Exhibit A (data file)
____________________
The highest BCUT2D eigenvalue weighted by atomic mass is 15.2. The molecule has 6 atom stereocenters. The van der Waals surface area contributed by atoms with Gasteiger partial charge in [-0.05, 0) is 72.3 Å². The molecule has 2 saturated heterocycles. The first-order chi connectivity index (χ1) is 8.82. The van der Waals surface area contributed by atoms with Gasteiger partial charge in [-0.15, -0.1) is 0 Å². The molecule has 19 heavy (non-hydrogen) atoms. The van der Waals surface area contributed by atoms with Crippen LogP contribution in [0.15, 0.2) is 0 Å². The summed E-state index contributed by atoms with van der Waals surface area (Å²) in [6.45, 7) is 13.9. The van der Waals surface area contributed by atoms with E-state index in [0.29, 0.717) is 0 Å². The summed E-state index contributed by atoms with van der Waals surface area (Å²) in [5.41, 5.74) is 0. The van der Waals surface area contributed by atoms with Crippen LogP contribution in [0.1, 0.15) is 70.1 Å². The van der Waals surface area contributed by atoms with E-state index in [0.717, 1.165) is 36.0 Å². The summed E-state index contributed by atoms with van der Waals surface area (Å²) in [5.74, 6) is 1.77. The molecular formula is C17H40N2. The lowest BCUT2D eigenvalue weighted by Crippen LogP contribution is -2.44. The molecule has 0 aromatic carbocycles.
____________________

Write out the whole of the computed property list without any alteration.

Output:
The highest BCUT2D eigenvalue weighted by atomic mass is 15.2. The molecule has 6 atom stereocenters. The van der Waals surface area contributed by atoms with Gasteiger partial charge in [-0.05, 0) is 72.3 Å². The molecule has 2 saturated heterocycles. The first-order chi connectivity index (χ1) is 8.82. The van der Waals surface area contributed by atoms with Gasteiger partial charge in [-0.15, -0.1) is 0 Å². The molecule has 19 heavy (non-hydrogen) atoms. The van der Waals surface area contributed by atoms with Crippen LogP contribution in [0.15, 0.2) is 0 Å². The summed E-state index contributed by atoms with van der Waals surface area (Å²) in [6.45, 7) is 13.9. The van der Waals surface area contributed by atoms with E-state index in [0.29, 0.717) is 0 Å². The summed E-state index contributed by atoms with van der Waals surface area (Å²) in [5.41, 5.74) is 0. The van der Waals surface area contributed by atoms with Crippen LogP contribution in [0.1, 0.15) is 70.1 Å². The van der Waals surface area contributed by atoms with E-state index in [0.717, 1.165) is 36.0 Å². The summed E-state index contributed by atoms with van der Waals surface area (Å²) in [5.74, 6) is 1.77. The molecular formula is C17H40N2. The lowest BCUT2D eigenvalue weighted by Crippen LogP contribution is -2.44. The molecule has 0 aromatic carbocycles.